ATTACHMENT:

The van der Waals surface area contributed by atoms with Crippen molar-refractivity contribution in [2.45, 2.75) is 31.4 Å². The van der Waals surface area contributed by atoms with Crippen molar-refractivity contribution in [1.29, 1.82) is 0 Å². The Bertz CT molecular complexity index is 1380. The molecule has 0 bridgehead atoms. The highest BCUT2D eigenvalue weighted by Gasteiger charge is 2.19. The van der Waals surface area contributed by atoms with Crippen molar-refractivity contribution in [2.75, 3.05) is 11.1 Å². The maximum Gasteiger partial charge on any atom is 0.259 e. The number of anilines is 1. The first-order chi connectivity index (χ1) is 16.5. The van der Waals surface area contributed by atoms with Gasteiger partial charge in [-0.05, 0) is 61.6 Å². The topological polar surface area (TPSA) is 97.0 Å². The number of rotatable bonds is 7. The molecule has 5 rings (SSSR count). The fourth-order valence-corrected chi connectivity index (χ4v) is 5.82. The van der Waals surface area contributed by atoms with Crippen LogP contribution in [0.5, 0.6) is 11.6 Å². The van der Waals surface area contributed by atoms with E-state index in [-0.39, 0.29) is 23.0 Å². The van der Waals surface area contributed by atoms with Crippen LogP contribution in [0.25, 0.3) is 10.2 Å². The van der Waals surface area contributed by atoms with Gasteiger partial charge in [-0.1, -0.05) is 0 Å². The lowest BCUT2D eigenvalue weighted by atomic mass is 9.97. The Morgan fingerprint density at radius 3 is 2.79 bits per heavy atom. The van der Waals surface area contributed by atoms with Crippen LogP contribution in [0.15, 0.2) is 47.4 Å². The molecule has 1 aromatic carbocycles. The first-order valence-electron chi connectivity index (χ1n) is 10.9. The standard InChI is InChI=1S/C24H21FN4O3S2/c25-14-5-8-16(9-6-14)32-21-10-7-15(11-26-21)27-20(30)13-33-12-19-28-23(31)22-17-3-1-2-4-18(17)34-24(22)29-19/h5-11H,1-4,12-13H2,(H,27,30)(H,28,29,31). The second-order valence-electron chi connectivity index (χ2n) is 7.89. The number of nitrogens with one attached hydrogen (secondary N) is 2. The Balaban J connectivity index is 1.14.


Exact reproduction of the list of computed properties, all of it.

The van der Waals surface area contributed by atoms with Crippen molar-refractivity contribution in [2.45, 2.75) is 31.4 Å². The van der Waals surface area contributed by atoms with Crippen molar-refractivity contribution in [1.29, 1.82) is 0 Å². The Bertz CT molecular complexity index is 1380. The molecule has 0 bridgehead atoms. The highest BCUT2D eigenvalue weighted by Gasteiger charge is 2.19. The van der Waals surface area contributed by atoms with Crippen molar-refractivity contribution in [2.75, 3.05) is 11.1 Å². The maximum Gasteiger partial charge on any atom is 0.259 e. The number of anilines is 1. The first-order chi connectivity index (χ1) is 16.5. The van der Waals surface area contributed by atoms with Gasteiger partial charge in [-0.05, 0) is 61.6 Å². The topological polar surface area (TPSA) is 97.0 Å². The number of rotatable bonds is 7. The molecule has 5 rings (SSSR count). The fourth-order valence-corrected chi connectivity index (χ4v) is 5.82. The van der Waals surface area contributed by atoms with Crippen LogP contribution in [0.5, 0.6) is 11.6 Å². The van der Waals surface area contributed by atoms with E-state index in [-0.39, 0.29) is 23.0 Å². The van der Waals surface area contributed by atoms with Crippen LogP contribution in [0.25, 0.3) is 10.2 Å². The van der Waals surface area contributed by atoms with Gasteiger partial charge in [-0.1, -0.05) is 0 Å². The lowest BCUT2D eigenvalue weighted by atomic mass is 9.97. The Morgan fingerprint density at radius 3 is 2.79 bits per heavy atom. The van der Waals surface area contributed by atoms with Crippen LogP contribution in [0.15, 0.2) is 47.4 Å². The molecule has 1 aromatic carbocycles. The first-order valence-electron chi connectivity index (χ1n) is 10.9. The standard InChI is InChI=1S/C24H21FN4O3S2/c25-14-5-8-16(9-6-14)32-21-10-7-15(11-26-21)27-20(30)13-33-12-19-28-23(31)22-17-3-1-2-4-18(17)34-24(22)29-19/h5-11H,1-4,12-13H2,(H,27,30)(H,28,29,31). The second-order valence-electron chi connectivity index (χ2n) is 7.89. The number of nitrogens with one attached hydrogen (secondary N) is 2. The Balaban J connectivity index is 1.14.